FHC News

Stay up to date with what is going on with Family Health Care.
Media Contact: Sandy Siegel | ssiegel@familyhealthcare.org | (231) 745-5003

Are You Ready for Flu Season?

Are You Ready for Flu Season?

In the United States, flu season occurs in the fall and winter. While influenza viruses circulate year-round, most of the time flu activity peaks between December and February, but activity can last as late as May. The overall health impact (i.e., infections, hospitalizations, and deaths) of a flu season varies from season to season.

Healthy People Need the Flu Vaccine: Influenza (flu) is a contagious disease which can lead to serious illness, including pneumonia. Even healthy people can get sick enough to miss work or school for a significant amount of time or even be hospitalized.

Recommendation: An annual flu vaccine is recommended for everyone 6 months of age and older. Pregnant women, young children, older people, and people with certain chronic medical conditions like asthma, diabetes and heart disease are at increased risk of serious flu-related complications, so getting a yearly flu vaccine is especially important for them.

Facts:

  • Pediatric Deaths—A total of 101 flu-associated deaths in children occurring during the 2016-2017 season have been reported to the Centers for Disease Control and Prevention (CDC). In past seasons, between 80% and 85% of flu-associated pediatric deaths have occurred in children who had not gotten a flu vaccine that season.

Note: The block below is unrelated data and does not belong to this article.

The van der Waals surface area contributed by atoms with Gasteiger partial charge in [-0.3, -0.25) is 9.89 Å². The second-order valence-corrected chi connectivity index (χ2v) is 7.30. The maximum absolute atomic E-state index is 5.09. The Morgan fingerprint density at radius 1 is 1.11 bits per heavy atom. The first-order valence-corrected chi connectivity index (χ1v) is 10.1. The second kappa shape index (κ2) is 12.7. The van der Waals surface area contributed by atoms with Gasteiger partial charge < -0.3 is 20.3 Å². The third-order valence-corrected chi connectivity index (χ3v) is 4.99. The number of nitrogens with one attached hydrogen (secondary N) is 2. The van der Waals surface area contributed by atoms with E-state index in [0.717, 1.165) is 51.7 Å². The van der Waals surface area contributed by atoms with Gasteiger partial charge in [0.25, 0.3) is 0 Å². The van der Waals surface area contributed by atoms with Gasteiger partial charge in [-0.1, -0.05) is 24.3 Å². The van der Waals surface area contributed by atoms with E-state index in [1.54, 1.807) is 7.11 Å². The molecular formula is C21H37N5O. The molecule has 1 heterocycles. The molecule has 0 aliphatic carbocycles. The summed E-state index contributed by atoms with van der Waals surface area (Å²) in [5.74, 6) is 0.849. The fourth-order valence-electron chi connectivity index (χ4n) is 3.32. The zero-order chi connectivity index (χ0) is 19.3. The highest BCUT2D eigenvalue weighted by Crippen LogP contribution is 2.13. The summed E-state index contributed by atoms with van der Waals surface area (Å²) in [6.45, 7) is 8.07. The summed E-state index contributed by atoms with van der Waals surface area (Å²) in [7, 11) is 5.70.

• Hospitalizations and Pneumonia—During the 2015-2016 flu season, the CDC estimated that 310,000 people were hospitalized for flu-related illness. Pneumonia consistently accounts for the overwhelming majority of the combined pneumonia and influenza deaths. In 2013, 53,282 people died from pneumonia and 3,550 people died from influenza (American Lung Association November 2015).
  • Is the Flu Vaccine Safe? The flu vaccine is safe, does not cause the flu, and can protect the ones you love! If you are allergic to eggs, the recommendations have been changed so you may now receive the flu vaccine. A flu vaccine is not recommended for people with a life-threatening egg allergy.

Where can you receive the flu vaccine? Your local Family Health Care Pharmacy, Medical Office or Child and Adolescent Health Center (CAHC) will give flu vaccinations—simply walk in and ask for the flu vaccination.

When is the best time to receive the flu vaccine? The best advice is to receive your flu vaccine now so you are protected before the flu season peaks.

Payment for flu vaccine? Your insurance company will be billed for the vaccination or you may pay out of pocket.